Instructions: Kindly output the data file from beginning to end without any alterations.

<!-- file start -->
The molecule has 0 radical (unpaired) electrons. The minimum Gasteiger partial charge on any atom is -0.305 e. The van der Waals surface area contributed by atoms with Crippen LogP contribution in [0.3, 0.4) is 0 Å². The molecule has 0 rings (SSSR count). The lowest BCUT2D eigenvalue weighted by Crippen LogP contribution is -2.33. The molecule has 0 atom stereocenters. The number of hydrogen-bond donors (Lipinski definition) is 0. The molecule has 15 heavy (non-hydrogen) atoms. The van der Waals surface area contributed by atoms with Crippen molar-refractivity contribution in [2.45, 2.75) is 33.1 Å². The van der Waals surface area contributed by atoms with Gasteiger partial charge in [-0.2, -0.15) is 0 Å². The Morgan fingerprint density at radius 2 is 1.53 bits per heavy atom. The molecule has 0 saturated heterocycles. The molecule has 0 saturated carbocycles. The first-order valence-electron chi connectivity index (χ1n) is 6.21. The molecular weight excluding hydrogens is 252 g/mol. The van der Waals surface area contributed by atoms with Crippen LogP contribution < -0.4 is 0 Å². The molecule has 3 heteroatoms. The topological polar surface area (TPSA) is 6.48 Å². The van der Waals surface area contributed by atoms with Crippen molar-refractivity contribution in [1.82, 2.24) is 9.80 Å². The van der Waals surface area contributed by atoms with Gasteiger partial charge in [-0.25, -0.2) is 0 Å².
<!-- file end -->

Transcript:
The molecule has 0 radical (unpaired) electrons. The minimum Gasteiger partial charge on any atom is -0.305 e. The van der Waals surface area contributed by atoms with Crippen LogP contribution in [0.3, 0.4) is 0 Å². The molecule has 0 rings (SSSR count). The lowest BCUT2D eigenvalue weighted by Crippen LogP contribution is -2.33. The molecule has 0 atom stereocenters. The number of hydrogen-bond donors (Lipinski definition) is 0. The molecule has 15 heavy (non-hydrogen) atoms. The van der Waals surface area contributed by atoms with Crippen molar-refractivity contribution in [2.45, 2.75) is 33.1 Å². The van der Waals surface area contributed by atoms with Gasteiger partial charge in [-0.2, -0.15) is 0 Å². The Morgan fingerprint density at radius 2 is 1.53 bits per heavy atom. The molecule has 0 saturated heterocycles. The molecule has 0 saturated carbocycles. The first-order valence-electron chi connectivity index (χ1n) is 6.21. The molecular weight excluding hydrogens is 252 g/mol. The van der Waals surface area contributed by atoms with Crippen LogP contribution < -0.4 is 0 Å². The molecule has 3 heteroatoms. The topological polar surface area (TPSA) is 6.48 Å². The van der Waals surface area contributed by atoms with Crippen molar-refractivity contribution in [1.82, 2.24) is 9.80 Å². The van der Waals surface area contributed by atoms with Gasteiger partial charge in [-0.25, -0.2) is 0 Å².